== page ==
As the VI Chemical Peel specifically targets pigmentation on several layers of skin, it is the gold standard for treating and preventing dark spots. When first applied, the active compounds in the VI Chemical Peel encourage cell turnover, removing excess melanin from the epidermis and lightening dark spots. The peel disrupts the melanin-producing melanocytes and the melanin-transporting keratinocytes, stopping the production of new melanin. New dark patches on the skin won’t form if you do this.
Getting A Chemical Peel
The first step in melasma treatment is to schedule a consultation with our specialists. Please bring a list of all current medications and skin care products you are using to your consultation. You may advise your patient to discontinue certain drugs, contraceptives, or skin care products if they worsen the condition. Additionally, our aestheticians can help you figure out what treatment or combination of treatments would most effectively eradicate your melasma. We’re used to dealing with patients of diverse skin tones, and we know which treatments are safest and most successful for each.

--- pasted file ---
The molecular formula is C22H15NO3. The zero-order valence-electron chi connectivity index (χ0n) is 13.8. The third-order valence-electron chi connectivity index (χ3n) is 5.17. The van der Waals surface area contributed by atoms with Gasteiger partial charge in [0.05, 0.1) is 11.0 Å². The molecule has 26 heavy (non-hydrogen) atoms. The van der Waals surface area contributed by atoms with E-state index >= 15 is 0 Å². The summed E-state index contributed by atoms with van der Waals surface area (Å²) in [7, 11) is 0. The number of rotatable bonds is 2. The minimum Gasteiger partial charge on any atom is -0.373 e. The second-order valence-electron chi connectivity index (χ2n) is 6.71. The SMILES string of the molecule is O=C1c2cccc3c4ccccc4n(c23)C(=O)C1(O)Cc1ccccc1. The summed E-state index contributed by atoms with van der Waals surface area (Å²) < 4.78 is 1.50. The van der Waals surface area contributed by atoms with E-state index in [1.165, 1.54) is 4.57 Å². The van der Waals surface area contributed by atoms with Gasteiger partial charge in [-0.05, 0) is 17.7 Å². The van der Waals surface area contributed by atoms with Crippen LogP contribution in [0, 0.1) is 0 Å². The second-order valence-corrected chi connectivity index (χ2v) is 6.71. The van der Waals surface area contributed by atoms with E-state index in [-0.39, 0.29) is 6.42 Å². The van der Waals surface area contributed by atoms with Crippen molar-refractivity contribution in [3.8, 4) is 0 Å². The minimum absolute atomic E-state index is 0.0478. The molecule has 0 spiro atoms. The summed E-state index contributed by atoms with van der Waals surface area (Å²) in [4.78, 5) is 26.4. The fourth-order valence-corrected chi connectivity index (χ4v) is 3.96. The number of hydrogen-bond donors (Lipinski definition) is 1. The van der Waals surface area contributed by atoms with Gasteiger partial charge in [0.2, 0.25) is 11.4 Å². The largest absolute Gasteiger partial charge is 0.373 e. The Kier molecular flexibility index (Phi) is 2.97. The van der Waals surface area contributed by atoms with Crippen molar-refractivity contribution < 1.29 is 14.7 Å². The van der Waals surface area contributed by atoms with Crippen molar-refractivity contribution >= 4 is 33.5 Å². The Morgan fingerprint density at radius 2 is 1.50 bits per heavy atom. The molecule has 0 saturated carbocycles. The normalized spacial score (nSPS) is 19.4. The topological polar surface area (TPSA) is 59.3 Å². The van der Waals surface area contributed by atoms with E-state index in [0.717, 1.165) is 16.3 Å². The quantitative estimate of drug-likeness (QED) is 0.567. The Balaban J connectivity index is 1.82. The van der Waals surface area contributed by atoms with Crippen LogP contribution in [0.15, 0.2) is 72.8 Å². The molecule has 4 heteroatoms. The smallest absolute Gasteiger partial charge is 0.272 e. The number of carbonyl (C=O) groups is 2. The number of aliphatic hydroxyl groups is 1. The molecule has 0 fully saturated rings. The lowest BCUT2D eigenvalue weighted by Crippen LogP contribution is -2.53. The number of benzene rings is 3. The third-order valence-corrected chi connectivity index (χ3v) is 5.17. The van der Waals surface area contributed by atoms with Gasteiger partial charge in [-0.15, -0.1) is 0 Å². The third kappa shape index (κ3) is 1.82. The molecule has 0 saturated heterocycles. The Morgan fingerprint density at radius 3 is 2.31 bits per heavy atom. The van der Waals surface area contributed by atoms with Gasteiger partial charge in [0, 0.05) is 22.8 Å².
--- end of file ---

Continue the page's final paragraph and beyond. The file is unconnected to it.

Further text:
The VI Chemical Peel is the treatment of choice for melasma since it is effective and gentle enough to use on even the most sensitive skin. The first part of the VI Chemical Peel is performed in-office using the VI Chemical Peel 1 solution. Depending on the melasma’s severity and skin tone, the mask should be left on for anywhere from four to twelve hours. After ten minutes, you can wash off the mask with mild soap.
Chemical peels are a noninvasive therapy option with few potential adverse effects. Dryness and discomfort at the treatment site are usual aftereffects, but they subside after a few days. The depth of the chemical peel determines the intensity of the adverse effects. Wearing sunscreen after a chemical peel is necessary to ensure your skin’s safety after treatment.